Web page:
Amazon makes the cheapest Kindle even better

The difference between Amazon’s Burned E-readers used to be very strict. The cheapest base model has small storage, low battery life, and a slow, low-resolution display. Meanwhile, the lavish Kindle Oasis is equipped with a sleek aluminum frame, fully adjustable lighting, a large battery, and physical buttons for turning pages.

But models have slowly begun to blend together, with the cheaper Kindles adopting premium features previously available only on Oasis. Middle floor White paper went strong in 2021, when Amazon added adjustable lighting and a USB-C port. (It’s still WIRED’s pick for best e-reader.) Finally, Amazon is pushing. Kindle Basics also.

The new Kindle has an upgraded display — the screen has a resolution of 300 ppi compared to the previous Kindle’s 197 ppi. Memory is doubled to 16 GB. The new Kindle also — finally! —Has the same USB-C port as the latest Paperwhite models. It charges in as little as two hours via USB-C.

Unfortunately, the price has started to converge. The new basic-style Kindle costs $100, which is $10 more than the previous version. Spend an extra $20 and you’ll get a version that doesn’t bombard you with ads on the lock screen.

If you’re looking for an e-reader, check out WIRED’s guide to Best Kindles and best e-book reader in general.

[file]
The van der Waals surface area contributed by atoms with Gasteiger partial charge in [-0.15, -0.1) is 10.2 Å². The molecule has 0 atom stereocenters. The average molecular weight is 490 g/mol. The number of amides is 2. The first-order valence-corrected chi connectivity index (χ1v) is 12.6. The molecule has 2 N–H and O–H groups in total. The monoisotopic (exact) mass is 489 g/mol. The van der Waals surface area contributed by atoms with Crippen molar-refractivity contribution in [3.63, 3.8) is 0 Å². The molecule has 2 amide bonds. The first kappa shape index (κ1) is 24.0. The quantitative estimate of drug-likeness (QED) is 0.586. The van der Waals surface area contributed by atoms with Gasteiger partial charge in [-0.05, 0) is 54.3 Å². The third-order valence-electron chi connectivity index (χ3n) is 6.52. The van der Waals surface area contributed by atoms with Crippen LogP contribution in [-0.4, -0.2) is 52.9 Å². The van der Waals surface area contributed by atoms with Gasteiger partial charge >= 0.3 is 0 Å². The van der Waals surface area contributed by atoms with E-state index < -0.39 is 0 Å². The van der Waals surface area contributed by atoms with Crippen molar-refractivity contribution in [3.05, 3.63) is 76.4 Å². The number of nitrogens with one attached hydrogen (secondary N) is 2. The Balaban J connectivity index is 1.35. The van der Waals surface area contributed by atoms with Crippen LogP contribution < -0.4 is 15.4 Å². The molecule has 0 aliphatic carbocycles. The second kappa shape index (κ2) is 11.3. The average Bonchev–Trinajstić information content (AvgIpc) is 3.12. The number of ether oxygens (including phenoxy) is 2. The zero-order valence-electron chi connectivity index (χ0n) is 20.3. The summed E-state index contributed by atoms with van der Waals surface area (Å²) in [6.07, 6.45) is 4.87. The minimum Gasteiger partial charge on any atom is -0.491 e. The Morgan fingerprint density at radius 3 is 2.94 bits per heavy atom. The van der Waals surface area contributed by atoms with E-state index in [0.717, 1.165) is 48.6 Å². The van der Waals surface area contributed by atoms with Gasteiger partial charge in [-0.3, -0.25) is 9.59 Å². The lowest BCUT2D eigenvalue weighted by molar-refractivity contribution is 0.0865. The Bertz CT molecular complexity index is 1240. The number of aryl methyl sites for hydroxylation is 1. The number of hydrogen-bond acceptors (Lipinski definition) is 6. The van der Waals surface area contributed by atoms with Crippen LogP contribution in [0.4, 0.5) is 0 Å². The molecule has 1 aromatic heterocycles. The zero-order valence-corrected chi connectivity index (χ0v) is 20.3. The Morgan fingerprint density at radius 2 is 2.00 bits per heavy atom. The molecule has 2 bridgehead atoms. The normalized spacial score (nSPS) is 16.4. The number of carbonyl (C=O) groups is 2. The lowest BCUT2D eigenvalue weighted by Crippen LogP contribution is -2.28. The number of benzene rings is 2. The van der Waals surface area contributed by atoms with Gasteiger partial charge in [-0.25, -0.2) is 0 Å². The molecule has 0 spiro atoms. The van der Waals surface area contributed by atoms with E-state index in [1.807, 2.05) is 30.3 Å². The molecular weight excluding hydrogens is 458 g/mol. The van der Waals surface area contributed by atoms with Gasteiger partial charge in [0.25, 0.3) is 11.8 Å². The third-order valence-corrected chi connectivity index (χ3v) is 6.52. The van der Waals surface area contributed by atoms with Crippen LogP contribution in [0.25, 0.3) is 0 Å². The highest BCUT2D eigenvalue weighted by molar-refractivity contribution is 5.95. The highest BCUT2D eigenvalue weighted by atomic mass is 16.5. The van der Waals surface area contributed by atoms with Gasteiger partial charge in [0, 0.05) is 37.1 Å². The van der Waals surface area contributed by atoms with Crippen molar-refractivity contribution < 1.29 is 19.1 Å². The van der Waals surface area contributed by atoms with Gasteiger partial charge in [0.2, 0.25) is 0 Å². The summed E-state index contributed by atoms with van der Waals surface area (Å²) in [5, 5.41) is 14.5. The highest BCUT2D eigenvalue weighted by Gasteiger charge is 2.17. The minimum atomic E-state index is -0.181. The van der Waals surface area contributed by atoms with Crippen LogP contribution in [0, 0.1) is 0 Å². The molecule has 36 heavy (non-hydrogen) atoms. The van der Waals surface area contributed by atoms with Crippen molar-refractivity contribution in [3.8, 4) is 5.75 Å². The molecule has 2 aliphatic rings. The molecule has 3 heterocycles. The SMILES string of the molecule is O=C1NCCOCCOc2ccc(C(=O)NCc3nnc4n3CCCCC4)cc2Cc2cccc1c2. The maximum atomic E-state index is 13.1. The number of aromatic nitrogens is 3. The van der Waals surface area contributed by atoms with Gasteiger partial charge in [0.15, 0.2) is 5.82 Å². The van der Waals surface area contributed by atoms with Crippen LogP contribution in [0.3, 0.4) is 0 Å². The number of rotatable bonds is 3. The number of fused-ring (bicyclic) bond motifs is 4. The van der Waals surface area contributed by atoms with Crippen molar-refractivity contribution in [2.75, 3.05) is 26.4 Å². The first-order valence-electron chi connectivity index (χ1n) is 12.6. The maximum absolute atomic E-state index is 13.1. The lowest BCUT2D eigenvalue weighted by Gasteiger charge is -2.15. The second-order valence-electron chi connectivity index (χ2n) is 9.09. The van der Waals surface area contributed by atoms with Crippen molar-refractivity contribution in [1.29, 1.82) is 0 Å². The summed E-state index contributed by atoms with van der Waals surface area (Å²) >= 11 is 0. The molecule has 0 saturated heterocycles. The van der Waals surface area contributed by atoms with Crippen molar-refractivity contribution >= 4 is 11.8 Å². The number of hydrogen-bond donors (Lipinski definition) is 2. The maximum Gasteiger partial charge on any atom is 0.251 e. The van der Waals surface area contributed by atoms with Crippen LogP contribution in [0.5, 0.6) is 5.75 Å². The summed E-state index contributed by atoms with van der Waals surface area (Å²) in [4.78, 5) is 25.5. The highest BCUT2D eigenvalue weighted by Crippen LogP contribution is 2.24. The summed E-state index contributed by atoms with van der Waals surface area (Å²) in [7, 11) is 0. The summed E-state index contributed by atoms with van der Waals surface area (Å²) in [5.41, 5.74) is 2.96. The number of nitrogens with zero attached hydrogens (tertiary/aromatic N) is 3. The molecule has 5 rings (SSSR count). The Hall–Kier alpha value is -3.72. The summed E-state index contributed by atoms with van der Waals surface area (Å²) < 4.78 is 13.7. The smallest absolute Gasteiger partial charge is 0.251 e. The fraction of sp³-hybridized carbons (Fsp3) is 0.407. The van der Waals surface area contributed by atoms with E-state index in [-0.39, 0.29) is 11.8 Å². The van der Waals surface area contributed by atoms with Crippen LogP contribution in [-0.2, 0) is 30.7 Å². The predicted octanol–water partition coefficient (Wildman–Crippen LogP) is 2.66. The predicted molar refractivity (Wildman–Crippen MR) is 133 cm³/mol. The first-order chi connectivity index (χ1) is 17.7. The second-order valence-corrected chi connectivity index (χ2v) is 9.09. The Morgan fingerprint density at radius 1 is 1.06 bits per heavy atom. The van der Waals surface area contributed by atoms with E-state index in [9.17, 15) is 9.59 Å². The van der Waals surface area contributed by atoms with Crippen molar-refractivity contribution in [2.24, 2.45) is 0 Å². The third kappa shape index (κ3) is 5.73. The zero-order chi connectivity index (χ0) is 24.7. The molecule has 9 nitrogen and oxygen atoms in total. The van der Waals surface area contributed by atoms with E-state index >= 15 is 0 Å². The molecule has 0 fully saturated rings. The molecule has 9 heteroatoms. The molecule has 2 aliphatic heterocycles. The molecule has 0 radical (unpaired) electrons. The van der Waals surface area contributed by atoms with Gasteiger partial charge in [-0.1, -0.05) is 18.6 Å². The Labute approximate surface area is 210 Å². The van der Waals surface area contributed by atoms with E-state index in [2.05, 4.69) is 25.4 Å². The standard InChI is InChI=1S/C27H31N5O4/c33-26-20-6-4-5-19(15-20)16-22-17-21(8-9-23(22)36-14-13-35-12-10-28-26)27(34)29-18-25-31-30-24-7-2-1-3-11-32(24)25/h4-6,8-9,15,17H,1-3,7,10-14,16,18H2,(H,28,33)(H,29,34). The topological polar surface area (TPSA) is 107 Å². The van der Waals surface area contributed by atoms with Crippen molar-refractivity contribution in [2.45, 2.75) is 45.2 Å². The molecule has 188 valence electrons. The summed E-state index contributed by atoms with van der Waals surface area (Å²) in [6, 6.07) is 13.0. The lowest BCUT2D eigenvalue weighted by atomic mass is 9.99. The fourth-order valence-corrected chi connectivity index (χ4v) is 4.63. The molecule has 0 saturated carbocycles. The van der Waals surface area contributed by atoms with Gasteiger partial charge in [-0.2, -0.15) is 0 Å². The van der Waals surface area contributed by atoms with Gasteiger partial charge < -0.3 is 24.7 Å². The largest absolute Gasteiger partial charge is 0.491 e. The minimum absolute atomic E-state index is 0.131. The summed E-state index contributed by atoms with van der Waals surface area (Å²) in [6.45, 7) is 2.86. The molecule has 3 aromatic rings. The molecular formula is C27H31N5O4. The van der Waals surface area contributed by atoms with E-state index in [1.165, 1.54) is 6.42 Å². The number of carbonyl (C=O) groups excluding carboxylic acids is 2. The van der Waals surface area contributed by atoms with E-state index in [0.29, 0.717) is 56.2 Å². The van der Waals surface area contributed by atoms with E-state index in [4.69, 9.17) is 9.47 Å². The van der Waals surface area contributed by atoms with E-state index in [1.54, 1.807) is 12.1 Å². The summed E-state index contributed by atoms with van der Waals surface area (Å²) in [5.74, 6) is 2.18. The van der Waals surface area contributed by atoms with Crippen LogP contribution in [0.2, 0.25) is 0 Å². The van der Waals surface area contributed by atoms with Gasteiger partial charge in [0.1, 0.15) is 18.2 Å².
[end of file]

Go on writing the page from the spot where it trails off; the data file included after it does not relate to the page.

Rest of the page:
Here’s some more news from the world of consumer technology.

Alexa says brand

The worst thing about searching for something on Google is all the ads showing up at the top of the page. Well, now Amazon is planning the same for its Echo smart speaker.

In a blog post titled “Alexa can now help brands answer customer questions, Amazon has launched a new business strategy that allows brands to provide answers to user questions that may be related to the products the brand wants to sell. Amazon gave an example of asking Alexa how to remove pet hair from carpet. Such a query could cause a brand-backed response to appear, offering to send you links to Amazon pages that sell the brand’s products.

In Amazon’s trademark registration system, sellers will be able to view common user questions and attach their branded answers to them. Amazon says branded questions and answers will be reviewed by content moderators before Alexa can use them. Amazon insists this is not an advertisement and that brands will not be able to pay to submit replies. The company also said branded replies would be attributed to the brand that responded to them, but it didn’t elaborate on what form that disclosure would take.

The company plans to test the feature starting in October, then rolling it out across the US.

TikTok wants to become reality

Every app tries to be TikTok, but sometimes the viral video-sharing app has to catch up a bit on its own.

If you are stylish and stylish (read: young), then you certainly know about Be realistic. The popular app prompts users with a notification at a random time each day that says “It’s time to do it.” The user then has two minutes to take a photo that captures images from both the front and rear cameras. Fast and straightforward results; The point of catching those who don’t know is more incentive The “real” moments compared to the carefully staged photos you see on platforms like Instagram.

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